Inspired by a deluge of “clear the clutter from your life” articles, I finally got around to the arduous task of cleaning out my closet. I was determined to do it the “proper” way and actually purge stuff, as opposed to my usual way of simply moving all the crap around in seemingly neater piles.

I began trying on all of my jeans and came to a stunning revelation. 

I mean, we all have that one pair of jeans we refuse to part with because one day, just maybe, either by some miracle of modern science or horrible stomach flu, we’ll fit into them again. But this was more than a pair, this was many pairs of false hope on a shelf.

So as I was quite literally stepping into and out of the many threads of my past, I pondered my unwillingness to let go of these old, ill-fitting articles. 

You see, I’ve never been much into fashion. I was a jeans and sneaker wearing kid who turned into a jeans and sneaker wearing grown up. To the point where I pretty much plan my social life around the acceptability to show up in jeans. My first thought when I’m invited anywhere is, “Can I get away with jeans?” Having to wear a dress or skirt to an event is the equivalent of forcing a 6-year-old boy into a suit and tie. I will whine and complain and tug at my clothes until somebody gives me ice cream to shut me up.

Jeans and Me: A Timeline Of Our Love Affair

Late 1970s/Early 1980s
I was just a grade schooler and Jordache and Sassoon were all the rage. I remember begging and convincing my mom to buy me a pair—no easy feat since they probably cost four times as much as the Sears brand jeans I usually wore.

Late 1980s/Early 1990s
My high school and college years. Acid washed Levi’s and maybe I’d find a pair of the higher-end Guess jeans under the tree on Christmas morning. I remember teenage me always wanting to lose a few pounds, but man, hindsight really is 20/20. And in that I mean that my middle-aged knee probably couldn’t get into my high school jeans now. They were tiny.

Mid-Late 1990s
This was a dark time in our relationship, as I spent those years working in a professional office environment (translation: no jeans). Every morning as I grudgingly slipped on my maroon shoulder-padded suit jacket and pants (why, just why?), I would stare longingly at the pile of jeans in my closet thinking, “Someday we’ll be together again.”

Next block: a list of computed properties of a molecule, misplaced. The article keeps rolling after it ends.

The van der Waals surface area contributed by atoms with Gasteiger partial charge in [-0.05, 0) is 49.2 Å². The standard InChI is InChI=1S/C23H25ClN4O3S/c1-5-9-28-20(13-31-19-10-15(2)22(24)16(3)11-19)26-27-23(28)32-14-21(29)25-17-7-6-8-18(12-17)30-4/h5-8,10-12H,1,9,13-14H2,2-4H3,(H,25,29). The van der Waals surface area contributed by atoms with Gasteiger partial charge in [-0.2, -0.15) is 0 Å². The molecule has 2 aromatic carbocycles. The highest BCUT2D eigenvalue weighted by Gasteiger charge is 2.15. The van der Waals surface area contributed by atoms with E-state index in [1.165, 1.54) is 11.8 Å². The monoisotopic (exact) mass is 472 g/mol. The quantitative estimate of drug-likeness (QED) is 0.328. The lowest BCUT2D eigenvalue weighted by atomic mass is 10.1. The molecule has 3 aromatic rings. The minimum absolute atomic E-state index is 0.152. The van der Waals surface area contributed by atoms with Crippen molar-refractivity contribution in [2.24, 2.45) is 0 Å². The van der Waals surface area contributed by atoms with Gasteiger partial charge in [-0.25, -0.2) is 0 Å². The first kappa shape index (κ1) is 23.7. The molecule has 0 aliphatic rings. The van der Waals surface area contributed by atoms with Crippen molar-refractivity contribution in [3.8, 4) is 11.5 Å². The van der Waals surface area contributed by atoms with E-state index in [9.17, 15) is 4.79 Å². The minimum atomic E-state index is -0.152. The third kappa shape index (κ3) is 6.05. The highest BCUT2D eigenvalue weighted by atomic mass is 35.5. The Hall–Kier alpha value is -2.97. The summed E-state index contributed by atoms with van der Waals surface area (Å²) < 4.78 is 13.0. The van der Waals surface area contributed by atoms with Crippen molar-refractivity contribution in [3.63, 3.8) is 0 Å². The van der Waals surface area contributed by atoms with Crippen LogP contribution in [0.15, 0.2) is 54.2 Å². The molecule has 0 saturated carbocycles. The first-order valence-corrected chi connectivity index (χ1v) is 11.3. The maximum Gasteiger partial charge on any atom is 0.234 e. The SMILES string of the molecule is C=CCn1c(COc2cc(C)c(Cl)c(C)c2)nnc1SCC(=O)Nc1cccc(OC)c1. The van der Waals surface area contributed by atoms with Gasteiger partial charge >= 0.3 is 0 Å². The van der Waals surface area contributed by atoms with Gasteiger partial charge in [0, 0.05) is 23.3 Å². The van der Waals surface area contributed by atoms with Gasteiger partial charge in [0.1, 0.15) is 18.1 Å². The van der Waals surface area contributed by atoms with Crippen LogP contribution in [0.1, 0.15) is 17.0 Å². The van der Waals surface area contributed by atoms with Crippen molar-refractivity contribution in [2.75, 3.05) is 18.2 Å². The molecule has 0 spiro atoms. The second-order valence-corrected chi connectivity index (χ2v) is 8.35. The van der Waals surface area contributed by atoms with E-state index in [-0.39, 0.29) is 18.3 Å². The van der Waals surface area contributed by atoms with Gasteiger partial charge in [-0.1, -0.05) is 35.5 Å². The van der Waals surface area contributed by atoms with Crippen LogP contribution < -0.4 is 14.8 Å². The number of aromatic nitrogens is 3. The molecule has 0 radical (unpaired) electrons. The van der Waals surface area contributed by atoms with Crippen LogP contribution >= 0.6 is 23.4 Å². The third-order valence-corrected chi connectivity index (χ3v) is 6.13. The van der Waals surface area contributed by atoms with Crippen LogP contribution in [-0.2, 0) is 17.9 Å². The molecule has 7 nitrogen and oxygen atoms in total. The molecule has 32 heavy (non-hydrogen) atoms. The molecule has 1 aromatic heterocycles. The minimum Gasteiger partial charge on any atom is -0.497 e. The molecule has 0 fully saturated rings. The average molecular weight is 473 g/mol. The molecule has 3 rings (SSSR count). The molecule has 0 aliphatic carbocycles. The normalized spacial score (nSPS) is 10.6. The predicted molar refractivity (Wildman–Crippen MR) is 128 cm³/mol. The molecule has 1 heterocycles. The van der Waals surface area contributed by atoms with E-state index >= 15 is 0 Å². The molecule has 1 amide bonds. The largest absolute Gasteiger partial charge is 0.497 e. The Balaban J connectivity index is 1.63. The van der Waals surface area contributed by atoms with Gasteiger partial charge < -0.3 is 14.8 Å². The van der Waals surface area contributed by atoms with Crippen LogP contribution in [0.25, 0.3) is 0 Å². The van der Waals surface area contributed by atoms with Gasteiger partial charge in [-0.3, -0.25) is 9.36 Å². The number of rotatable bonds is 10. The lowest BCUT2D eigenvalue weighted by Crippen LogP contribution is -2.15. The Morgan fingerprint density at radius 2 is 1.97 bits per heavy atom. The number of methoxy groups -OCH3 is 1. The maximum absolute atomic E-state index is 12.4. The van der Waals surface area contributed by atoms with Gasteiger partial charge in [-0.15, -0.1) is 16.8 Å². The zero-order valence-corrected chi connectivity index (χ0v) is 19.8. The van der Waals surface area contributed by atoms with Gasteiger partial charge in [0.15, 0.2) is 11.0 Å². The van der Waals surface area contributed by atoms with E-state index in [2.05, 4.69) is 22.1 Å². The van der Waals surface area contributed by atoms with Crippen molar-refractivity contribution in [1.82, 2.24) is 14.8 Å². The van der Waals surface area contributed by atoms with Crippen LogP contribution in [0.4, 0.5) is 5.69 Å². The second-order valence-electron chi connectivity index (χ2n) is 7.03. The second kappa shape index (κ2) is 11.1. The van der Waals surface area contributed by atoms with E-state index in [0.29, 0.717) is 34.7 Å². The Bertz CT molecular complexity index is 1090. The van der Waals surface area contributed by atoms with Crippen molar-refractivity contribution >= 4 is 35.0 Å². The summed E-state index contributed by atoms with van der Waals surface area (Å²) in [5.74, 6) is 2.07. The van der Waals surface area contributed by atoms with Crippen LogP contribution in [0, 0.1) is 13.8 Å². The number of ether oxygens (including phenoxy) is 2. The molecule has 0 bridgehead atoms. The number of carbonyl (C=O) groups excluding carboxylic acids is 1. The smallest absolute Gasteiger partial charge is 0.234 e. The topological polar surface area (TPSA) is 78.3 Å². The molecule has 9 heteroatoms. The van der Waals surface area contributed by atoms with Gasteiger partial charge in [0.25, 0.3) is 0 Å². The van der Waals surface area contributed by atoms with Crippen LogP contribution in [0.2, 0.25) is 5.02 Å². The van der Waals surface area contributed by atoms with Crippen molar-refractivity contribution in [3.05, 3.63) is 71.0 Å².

My child-bearing years. I was so excited to be pregnant with my first child that I could not wait to fit into a new kind of jean: maternity jeans! And five minutes after that sweet little baby was born, I could not wait to get the hell out of them. And so it went through three kids and eight years, maternity jeans, regular jeans, back and forth. As a stay-at-home mom during that time, jeans and I rekindled our romance and we were together every day, comfy and happy. And those jeans got spit-up on, colored on, and tugged on, and still they’d come out of the dryer, softer and more appealing, despite the abuse they took on a daily basis.

Ok, I’ll say it. Sigh. Mom jeans. Well, maybe not total mom jeans, but close enough. A couple of years ago, I was jeans shopping (surprise) and couldn’t find anything I liked in the women’s section. Being petite, I had the bright idea of heading to the Juniors section of the store. Let’s just say it was a quick lesson in humility that had me fleeing to the old lady petite department in the hopes of regaining a shred of my self-confidence back. 

And throughout all the better, brighter, bolder fashion fads over the years, I’ve never cheated on jeans. Not with parachute pants, not with corduroys, not even with Lululemon leggings.

So there you have it—the story of my life in jeans. And I wonder, am I alone in this? Are there other women out there that have this allegiance? If so, perhaps we could all meet up someday. I imagine you’ll see us coming from a mile away—women of all ages, shapes and sizes, united in their devotion to (and of course, wearing) JEANS.

Janene Dutt

Janene Dutt is the creator of I Might Be Funny. Her kids once asked her 159 questions in six hours and she nearly lost her mind. She suffers from Pediculophobia, the fear of lice. When she’s not writing, you can find her combing through her family’s hair. Check out her adventures at